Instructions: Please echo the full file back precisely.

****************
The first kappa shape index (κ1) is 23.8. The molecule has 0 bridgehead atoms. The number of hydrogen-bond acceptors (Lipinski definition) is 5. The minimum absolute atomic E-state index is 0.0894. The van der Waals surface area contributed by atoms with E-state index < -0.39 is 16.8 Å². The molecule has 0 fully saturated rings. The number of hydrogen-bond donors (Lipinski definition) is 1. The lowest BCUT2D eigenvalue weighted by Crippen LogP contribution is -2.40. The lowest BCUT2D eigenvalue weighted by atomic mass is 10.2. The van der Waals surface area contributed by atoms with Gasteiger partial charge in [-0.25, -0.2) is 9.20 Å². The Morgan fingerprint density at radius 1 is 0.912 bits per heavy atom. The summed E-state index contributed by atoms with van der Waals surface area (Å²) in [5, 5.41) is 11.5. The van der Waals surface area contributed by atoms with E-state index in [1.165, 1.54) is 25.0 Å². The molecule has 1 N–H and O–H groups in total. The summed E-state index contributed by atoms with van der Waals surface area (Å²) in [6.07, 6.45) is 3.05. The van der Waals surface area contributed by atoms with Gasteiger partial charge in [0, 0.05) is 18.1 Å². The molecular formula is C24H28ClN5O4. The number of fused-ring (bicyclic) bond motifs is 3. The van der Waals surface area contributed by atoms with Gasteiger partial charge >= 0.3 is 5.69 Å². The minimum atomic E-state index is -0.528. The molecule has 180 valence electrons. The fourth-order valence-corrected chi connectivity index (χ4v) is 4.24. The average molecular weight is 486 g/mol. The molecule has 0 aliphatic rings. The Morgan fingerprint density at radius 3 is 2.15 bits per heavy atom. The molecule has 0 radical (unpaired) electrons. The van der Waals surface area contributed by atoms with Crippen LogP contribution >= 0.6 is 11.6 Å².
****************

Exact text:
The first kappa shape index (κ1) is 23.8. The molecule has 0 bridgehead atoms. The number of hydrogen-bond acceptors (Lipinski definition) is 5. The minimum absolute atomic E-state index is 0.0894. The van der Waals surface area contributed by atoms with E-state index < -0.39 is 16.8 Å². The molecule has 0 fully saturated rings. The number of hydrogen-bond donors (Lipinski definition) is 1. The lowest BCUT2D eigenvalue weighted by Crippen LogP contribution is -2.40. The lowest BCUT2D eigenvalue weighted by atomic mass is 10.2. The van der Waals surface area contributed by atoms with Gasteiger partial charge in [-0.25, -0.2) is 9.20 Å². The Morgan fingerprint density at radius 1 is 0.912 bits per heavy atom. The summed E-state index contributed by atoms with van der Waals surface area (Å²) in [5, 5.41) is 11.5. The van der Waals surface area contributed by atoms with E-state index in [1.165, 1.54) is 25.0 Å². The molecule has 1 N–H and O–H groups in total. The summed E-state index contributed by atoms with van der Waals surface area (Å²) in [6.07, 6.45) is 3.05. The van der Waals surface area contributed by atoms with Gasteiger partial charge in [0, 0.05) is 18.1 Å². The molecular formula is C24H28ClN5O4. The number of fused-ring (bicyclic) bond motifs is 3. The van der Waals surface area contributed by atoms with Gasteiger partial charge >= 0.3 is 5.69 Å². The minimum atomic E-state index is -0.528. The molecule has 180 valence electrons. The fourth-order valence-corrected chi connectivity index (χ4v) is 4.24. The average molecular weight is 486 g/mol. The molecule has 0 aliphatic rings. The Morgan fingerprint density at radius 3 is 2.15 bits per heavy atom. The molecule has 0 radical (unpaired) electrons. The van der Waals surface area contributed by atoms with Crippen LogP contribution >= 0.6 is 11.6 Å².